Carson City, Nevada and the surrounding area held a number of pleasant surprises. Our first surprise was that our friends, Judie and Mark, were in the area since they have family nearby. The last time we had been together was during our stay in Colorado this past summer. We were excited to see them again. We got together with them several times and they gave us some great tips that enhanced our time in Carson City.
Judie and Mark recommended that we stay at Washoe Lake State Park. This popular first-come first served campground is about five miles north of Carson City and 18 miles south of Reno. We learned that two weeks before we arrived, they added water and electric to Loop A. We were fortunate to get one of those sites.
Washoe Lake SP was named for the Washoe Indians who for generations inhabited the valley during winter months. Established in 1977, the park encompasses 8,053 acres and offers great views of Washoe Lake and the Sierra Nevada mountains. During our time at Washoe Lake, we saw a variety of birds that frequent the lake’s wet lands. We also enjoyed some lovely sunsets. While it can be very cold in winter and they often have high winds, we had great weather overall. We liked this park and the Carson City region so much that we extended our stay there.
Another pleasant surprise came when we visited Lake Tahoe which is about a thirty minute drive from Carson City. Lake Tahoe straddles the Nevada-California state line. Created by glacial activity more than 10,000 years ago, this lake is the third deepest lake in North America. Its depth of 1,600 feet and its currents ensure that the lake never freezes in winter. One of the most amazing things is how clear the water is; you can see 67 feet below the surface. There are 63 streams that flow into the lake and only one river, the Truckee River, flows out of it. Interestingly, the water from the lake, unlike other rivers and lakes, never reaches the ocean.
It was a gloriously sunny day so we decided to drive all the way around Lake Tahoe. We stopped frequently to take photos of this beautiful lake.
We also hiked down to the water’s edge to get a closer look. As we circumnavigated the lake, we saw numerous kayakers, paddleboaters, and boaters out on the water. We had a delightful lunch at a wonderful restaurant called Fire Sign Café.
The beauty of Lake Tahoe has attracted many for centuries. The Washoe Indians made their home there in summers. Miners and trappers arrived there in the early 19th century. Lake Tahoe became a destination for vacationers in the 1880s. Once a road was completed around the lake in 1913, many motorists traveled from San Francisco, Sacramento, and Virginia City to see the lake’s blue-green water. Steamer boats offered tourists lake tours. A famous boat called Tahoe carried up to 200 passengers. One of the most popular tours was the midnight cruise which offered dining and dancing until the sun came up.
Emerald Bay was always a favorite with tourists and we could understand why when we saw how beautiful it is.
Our final surprise was what we learned when we visited the Nevada State Museum in downtown Carson City. Nevada is known as “the Silver State.” By the 1870s, there were silver mines in almost every county in Nevada. The large number of silver and gold mines in the state gave rise to the establishment of the Carson City Mint in 1863. It began operations in 1870 and minted gold and silver coins until 1893 when the demand for silver declined. With its close proximity to the silver mines, particularly the Comstock Lode, this building also housed the Assay Office for the region.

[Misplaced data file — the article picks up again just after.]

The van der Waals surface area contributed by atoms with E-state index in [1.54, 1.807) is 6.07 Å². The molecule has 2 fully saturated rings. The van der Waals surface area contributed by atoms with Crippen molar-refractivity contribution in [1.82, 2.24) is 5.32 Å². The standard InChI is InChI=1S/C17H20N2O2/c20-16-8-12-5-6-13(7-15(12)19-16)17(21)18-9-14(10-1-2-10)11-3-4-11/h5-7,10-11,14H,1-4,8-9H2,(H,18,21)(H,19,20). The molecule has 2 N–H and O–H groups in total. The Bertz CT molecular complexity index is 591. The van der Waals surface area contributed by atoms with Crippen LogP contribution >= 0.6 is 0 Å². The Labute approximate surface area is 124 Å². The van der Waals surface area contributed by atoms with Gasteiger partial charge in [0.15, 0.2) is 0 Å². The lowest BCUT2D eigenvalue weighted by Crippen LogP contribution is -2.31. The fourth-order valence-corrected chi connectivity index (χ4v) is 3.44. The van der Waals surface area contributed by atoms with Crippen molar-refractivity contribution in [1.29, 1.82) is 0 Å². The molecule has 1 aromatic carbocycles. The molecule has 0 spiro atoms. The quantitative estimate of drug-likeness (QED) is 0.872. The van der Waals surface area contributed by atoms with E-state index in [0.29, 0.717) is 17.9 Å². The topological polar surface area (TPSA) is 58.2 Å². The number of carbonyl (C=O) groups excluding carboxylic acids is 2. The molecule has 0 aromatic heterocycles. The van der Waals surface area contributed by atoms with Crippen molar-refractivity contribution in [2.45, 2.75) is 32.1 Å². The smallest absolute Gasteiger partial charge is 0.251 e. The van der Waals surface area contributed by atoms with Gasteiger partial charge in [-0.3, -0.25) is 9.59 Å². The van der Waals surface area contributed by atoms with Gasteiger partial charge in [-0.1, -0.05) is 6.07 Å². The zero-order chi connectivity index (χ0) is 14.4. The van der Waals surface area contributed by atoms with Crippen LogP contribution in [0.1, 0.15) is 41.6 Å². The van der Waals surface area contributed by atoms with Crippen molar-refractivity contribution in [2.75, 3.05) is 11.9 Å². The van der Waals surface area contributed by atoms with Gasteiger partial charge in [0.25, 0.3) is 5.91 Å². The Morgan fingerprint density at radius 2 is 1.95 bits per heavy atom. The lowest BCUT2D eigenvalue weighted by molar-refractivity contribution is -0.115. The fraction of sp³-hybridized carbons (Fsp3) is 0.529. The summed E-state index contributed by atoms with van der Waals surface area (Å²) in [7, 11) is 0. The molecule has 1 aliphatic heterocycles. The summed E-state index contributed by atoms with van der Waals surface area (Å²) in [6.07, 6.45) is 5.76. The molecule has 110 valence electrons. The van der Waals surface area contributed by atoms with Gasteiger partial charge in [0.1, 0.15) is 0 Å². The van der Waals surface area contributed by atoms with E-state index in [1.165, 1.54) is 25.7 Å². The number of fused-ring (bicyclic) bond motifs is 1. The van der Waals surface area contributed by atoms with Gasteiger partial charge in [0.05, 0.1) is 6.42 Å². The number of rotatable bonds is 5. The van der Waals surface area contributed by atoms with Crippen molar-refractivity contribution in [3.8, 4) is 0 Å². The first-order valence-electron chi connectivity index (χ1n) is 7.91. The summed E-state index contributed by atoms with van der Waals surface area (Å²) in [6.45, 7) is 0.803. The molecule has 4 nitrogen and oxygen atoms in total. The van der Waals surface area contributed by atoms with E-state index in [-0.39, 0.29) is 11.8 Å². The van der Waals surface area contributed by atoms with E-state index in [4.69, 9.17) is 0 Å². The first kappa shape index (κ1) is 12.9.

Today the Nevada State Museum in Carson City is located in the former Mint building. One of the unique features in the basement of the museum is the replica of a silver mine. On the main floor you can see one of the original coin presses which is still operational. On certain occasions, the Museum offers demonstrations of how the coin press works. Displayed there too are examples of the coined minted in Carson City. Coins produced there will have “CC” stamped on them. The Carson City Mint Morgan dollar coins are rare and are still in high demand among coin collectors.
In addition to the mine and Carson City Mint exhibits, there is a Ghost town and extensive display of vintage firearms. There is also a Native American Heritage wing that highlights their culture and contributions to this region.
The Museum’s second floor are the remains of the world’s largest mammoth, the Columbian mammoth, which was found in the Black Rock Desert just north of Reno, NV. Also on display is the Spirit Cave mummy discovered in 1940 near Fallon, NV. It is the oldest human mummy found in North America.
The Nevada State Museum is one of eight state museums. We found it to be very informative. We learned a lot about the history of Carson City.
We thoroughly enjoyed the surprises that Carson City afforded us. Many thanks to Judie and Mark for helping make our visit to the area lots of fun.
One thought on “The Capital of the Silver State”
What a super report on your stop in the Carson City area. You two do such a great job posting and updating your travels, We should hire you to keep Our blog updated!
We sure enjoyed meeting up with you guys again. Alaska, Washington, Colorado, Nevada …Where oh where will our paths cross again and surprise us all ??
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